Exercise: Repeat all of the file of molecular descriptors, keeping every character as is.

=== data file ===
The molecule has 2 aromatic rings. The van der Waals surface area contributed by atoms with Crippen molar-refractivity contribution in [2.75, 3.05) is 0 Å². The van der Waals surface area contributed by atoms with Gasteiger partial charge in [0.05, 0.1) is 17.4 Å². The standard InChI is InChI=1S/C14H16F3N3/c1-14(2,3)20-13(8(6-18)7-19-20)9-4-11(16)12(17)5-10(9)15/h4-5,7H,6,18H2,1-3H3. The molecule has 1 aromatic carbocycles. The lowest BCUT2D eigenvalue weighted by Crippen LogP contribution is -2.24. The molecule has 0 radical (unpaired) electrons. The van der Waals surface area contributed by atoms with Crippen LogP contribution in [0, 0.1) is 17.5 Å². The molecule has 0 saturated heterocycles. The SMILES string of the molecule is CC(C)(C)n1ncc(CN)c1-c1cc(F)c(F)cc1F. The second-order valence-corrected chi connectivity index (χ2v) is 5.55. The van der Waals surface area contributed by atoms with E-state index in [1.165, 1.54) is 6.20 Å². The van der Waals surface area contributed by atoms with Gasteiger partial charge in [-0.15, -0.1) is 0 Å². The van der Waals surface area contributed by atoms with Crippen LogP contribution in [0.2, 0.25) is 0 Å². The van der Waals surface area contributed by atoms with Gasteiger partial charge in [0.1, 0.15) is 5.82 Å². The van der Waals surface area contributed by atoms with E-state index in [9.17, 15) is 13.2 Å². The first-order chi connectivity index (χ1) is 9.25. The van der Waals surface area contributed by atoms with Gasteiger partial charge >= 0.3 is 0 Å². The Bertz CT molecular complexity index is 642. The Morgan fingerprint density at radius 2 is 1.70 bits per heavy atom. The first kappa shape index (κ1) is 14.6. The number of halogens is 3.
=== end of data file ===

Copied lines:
The molecule has 2 aromatic rings. The van der Waals surface area contributed by atoms with Crippen molar-refractivity contribution in [2.75, 3.05) is 0 Å². The van der Waals surface area contributed by atoms with Gasteiger partial charge in [0.05, 0.1) is 17.4 Å². The standard InChI is InChI=1S/C14H16F3N3/c1-14(2,3)20-13(8(6-18)7-19-20)9-4-11(16)12(17)5-10(9)15/h4-5,7H,6,18H2,1-3H3. The molecule has 1 aromatic carbocycles. The lowest BCUT2D eigenvalue weighted by Crippen LogP contribution is -2.24. The molecule has 0 radical (unpaired) electrons. The van der Waals surface area contributed by atoms with Crippen LogP contribution in [0, 0.1) is 17.5 Å². The molecule has 0 saturated heterocycles. The SMILES string of the molecule is CC(C)(C)n1ncc(CN)c1-c1cc(F)c(F)cc1F. The second-order valence-corrected chi connectivity index (χ2v) is 5.55. The van der Waals surface area contributed by atoms with E-state index in [1.165, 1.54) is 6.20 Å². The van der Waals surface area contributed by atoms with Gasteiger partial charge in [-0.15, -0.1) is 0 Å². The van der Waals surface area contributed by atoms with Crippen LogP contribution in [0.2, 0.25) is 0 Å². The van der Waals surface area contributed by atoms with Gasteiger partial charge in [0.1, 0.15) is 5.82 Å². The van der Waals surface area contributed by atoms with E-state index in [9.17, 15) is 13.2 Å². The first-order chi connectivity index (χ1) is 9.25. The van der Waals surface area contributed by atoms with Gasteiger partial charge >= 0.3 is 0 Å². The Bertz CT molecular complexity index is 642. The Morgan fingerprint density at radius 2 is 1.70 bits per heavy atom. The first kappa shape index (κ1) is 14.6. The number of halogens is 3.